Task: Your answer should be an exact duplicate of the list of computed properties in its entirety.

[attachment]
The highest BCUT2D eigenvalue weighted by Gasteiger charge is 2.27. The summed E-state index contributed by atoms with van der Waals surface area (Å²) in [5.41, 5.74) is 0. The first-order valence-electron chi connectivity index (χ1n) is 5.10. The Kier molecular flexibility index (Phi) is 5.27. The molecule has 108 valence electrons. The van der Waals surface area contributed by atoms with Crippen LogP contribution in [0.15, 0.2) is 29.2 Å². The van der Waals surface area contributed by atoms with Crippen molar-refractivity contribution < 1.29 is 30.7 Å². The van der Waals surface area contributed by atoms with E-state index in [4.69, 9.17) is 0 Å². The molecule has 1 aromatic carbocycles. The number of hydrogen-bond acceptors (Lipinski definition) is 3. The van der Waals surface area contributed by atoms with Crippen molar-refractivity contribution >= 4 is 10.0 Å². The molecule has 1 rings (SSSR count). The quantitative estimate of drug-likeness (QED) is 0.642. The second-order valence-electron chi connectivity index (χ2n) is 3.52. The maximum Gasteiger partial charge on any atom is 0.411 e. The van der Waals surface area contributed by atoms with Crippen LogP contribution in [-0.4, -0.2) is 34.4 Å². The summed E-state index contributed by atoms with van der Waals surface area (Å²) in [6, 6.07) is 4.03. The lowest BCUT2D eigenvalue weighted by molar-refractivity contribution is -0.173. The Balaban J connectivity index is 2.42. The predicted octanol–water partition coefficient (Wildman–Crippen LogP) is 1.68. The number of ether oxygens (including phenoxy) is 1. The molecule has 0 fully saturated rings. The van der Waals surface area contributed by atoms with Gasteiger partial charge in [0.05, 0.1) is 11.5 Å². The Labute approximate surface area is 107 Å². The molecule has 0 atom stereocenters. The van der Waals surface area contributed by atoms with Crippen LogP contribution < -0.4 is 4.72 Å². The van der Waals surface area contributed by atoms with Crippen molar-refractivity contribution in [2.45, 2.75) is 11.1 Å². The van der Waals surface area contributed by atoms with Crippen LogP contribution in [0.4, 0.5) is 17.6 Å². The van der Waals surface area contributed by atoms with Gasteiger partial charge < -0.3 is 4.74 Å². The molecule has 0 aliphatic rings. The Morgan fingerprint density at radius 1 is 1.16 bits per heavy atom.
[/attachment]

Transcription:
The highest BCUT2D eigenvalue weighted by Gasteiger charge is 2.27. The summed E-state index contributed by atoms with van der Waals surface area (Å²) in [5.41, 5.74) is 0. The first-order valence-electron chi connectivity index (χ1n) is 5.10. The Kier molecular flexibility index (Phi) is 5.27. The molecule has 108 valence electrons. The van der Waals surface area contributed by atoms with Crippen LogP contribution in [0.15, 0.2) is 29.2 Å². The van der Waals surface area contributed by atoms with Crippen molar-refractivity contribution < 1.29 is 30.7 Å². The van der Waals surface area contributed by atoms with E-state index in [4.69, 9.17) is 0 Å². The molecule has 1 aromatic carbocycles. The number of hydrogen-bond acceptors (Lipinski definition) is 3. The van der Waals surface area contributed by atoms with Crippen molar-refractivity contribution >= 4 is 10.0 Å². The molecule has 1 rings (SSSR count). The quantitative estimate of drug-likeness (QED) is 0.642. The second-order valence-electron chi connectivity index (χ2n) is 3.52. The maximum Gasteiger partial charge on any atom is 0.411 e. The van der Waals surface area contributed by atoms with Crippen LogP contribution in [-0.4, -0.2) is 34.4 Å². The summed E-state index contributed by atoms with van der Waals surface area (Å²) in [6, 6.07) is 4.03. The lowest BCUT2D eigenvalue weighted by molar-refractivity contribution is -0.173. The Balaban J connectivity index is 2.42. The predicted octanol–water partition coefficient (Wildman–Crippen LogP) is 1.68. The number of ether oxygens (including phenoxy) is 1. The molecule has 0 fully saturated rings. The van der Waals surface area contributed by atoms with Gasteiger partial charge in [0.05, 0.1) is 11.5 Å². The Labute approximate surface area is 107 Å². The molecule has 0 atom stereocenters. The van der Waals surface area contributed by atoms with Crippen LogP contribution < -0.4 is 4.72 Å². The van der Waals surface area contributed by atoms with Crippen molar-refractivity contribution in [2.45, 2.75) is 11.1 Å². The van der Waals surface area contributed by atoms with Crippen LogP contribution in [0.4, 0.5) is 17.6 Å². The van der Waals surface area contributed by atoms with Gasteiger partial charge < -0.3 is 4.74 Å². The molecule has 0 aliphatic rings. The Morgan fingerprint density at radius 1 is 1.16 bits per heavy atom.